27 апреля 2013

Celtic Myths

Prior to Roman or Christian influence the Celts preferred to pass on their sacred teachings and myths orally. After the coming of Christianity in the fifth century onwards, the monks recorded the myths, and it is thanks to them that so many survive today.

One might expect Christian monks to have qualms about recording pagan tales, but this does not seem to have been the case. St Patrick, who brought Christianity to Ireland in 432, had his doubts about the old stories until he received a vision in which he was told to respect and record them.


Some of the myths have been Christianized, especially those recorded in Wales. However, a particular feature of Celtic myths may have prevented this from happening more often: namely, the way in which deities have been euhemerized (given human form), so that, unlike the Greek myths, they are not obviously of a religious nature.

The god Lugh

We can see this ‘euhemerization’ clearly in the case of the god Lugh, who gives his name to the Irish summer festival of Lughnasadh. In the earliest Irish myths he is clearly a deity. As such, he offers himself as the saviour of the Tuatha dé Danann, the predecessors of the Milesians or Gaels. Seeking entry at the palace of King Nuada of the Silver Hand, at Tara, he announces each of his skills in turn – ‘Blacksmith, warrior, musician, poet, scholar …’. Each time he is refused entry, until he points out that no one else combines all these skills in one person, as he does. In the Mabinogion, the main source of British myths, Lugh has become the much more human Lleu Llaw Gyfes, nephew (and possibly son) of the magician Gwydion. He is skilled, and protected by charms, but he is not obviously a god: in fact at one point he appears to be mortal.

The Dagda, father of the gods

Lugh shares some characteristics with the Dagda, a larger-than-life figure prominent in myths of the Tuatha dé Danann. Like Lugh, he is powerful and omnicompetent. Yet he is often represented as a rather comic figure whose short tunic fails to cover his buttocks, and whose huge club has to be carried on wheels. He has great magical powers, and he possesses a harp which comes to him when he calls, and a cauldron of abundance which restores dead warriors to life (but without powers of speech, perhaps in case they say too much about the afterlife).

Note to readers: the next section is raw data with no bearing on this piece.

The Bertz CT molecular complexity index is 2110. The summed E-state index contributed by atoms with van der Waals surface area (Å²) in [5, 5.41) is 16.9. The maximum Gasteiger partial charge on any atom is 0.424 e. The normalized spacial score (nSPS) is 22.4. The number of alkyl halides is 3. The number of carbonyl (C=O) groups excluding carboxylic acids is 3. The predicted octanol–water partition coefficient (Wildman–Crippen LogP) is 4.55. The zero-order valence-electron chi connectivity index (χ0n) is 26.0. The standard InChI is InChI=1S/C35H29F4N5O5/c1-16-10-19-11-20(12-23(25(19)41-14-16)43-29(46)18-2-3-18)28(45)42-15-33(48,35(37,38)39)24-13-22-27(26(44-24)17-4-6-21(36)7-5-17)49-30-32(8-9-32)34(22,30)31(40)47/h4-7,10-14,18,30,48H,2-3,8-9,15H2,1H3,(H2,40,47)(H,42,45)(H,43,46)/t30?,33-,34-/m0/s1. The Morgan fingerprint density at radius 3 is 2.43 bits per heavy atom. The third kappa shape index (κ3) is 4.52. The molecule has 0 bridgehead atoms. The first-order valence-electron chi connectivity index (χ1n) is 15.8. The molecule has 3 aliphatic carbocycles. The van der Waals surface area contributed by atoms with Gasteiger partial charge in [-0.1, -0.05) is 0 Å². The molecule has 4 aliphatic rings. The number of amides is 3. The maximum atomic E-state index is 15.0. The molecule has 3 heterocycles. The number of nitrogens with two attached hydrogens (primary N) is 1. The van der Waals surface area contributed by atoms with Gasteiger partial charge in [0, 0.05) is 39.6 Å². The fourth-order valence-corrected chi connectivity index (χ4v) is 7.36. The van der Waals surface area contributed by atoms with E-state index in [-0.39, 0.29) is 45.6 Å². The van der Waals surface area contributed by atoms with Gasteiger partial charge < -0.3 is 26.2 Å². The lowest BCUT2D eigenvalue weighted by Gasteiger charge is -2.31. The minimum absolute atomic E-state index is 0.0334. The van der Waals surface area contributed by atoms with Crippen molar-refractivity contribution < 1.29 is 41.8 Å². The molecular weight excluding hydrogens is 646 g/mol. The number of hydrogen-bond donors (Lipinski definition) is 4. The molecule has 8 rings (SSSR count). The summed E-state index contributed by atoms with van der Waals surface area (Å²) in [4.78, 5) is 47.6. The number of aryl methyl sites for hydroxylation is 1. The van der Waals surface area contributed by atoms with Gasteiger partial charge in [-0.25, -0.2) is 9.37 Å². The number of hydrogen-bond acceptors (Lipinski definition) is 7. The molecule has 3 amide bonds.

Powerful though these gods were, the Celtic goddesses were perhaps even more so. They were closely associated with the land, and in this identification they sometimes seem to be aspects of a single all-embracing Goddess. Their link to the seasonal cycles, to fertility and death, may partly account for the fact that a single goddess often takes three forms, or aspects – usually maiden, mother and crone.

Celtic goddesses could be life-giving and sustaining, but were also, in their dark aspect, associated with sex and death, which in Celtic terms are part of the round of life. The most powerful Irish example is the red-haired shape-shifting Morrigan, said to have coupled with the Dagda.

Sources of the myths

The surviving Celtic myths come from Scotland and Ireland, which were at one time closely related, from Wales (though many of these originated orally further east), and from Brittany. No myths survive from Romanized areas, such as Gaul on the Continent. They do not appear to have been written down in Latin.

The greatest body of myth comes from Ireland, which was untouched by the Romans, although much of its mythic material was destroyed by Viking marauders.

In these videos, if you are interested, you may see how Christy Kenneally explores the vibrant and mystical world of the Celts, examining the early settlements in Central Europe, and their later emergence in Wales and Ireland.

 These videos were taken from the THE LOST GODS channel on YouTube

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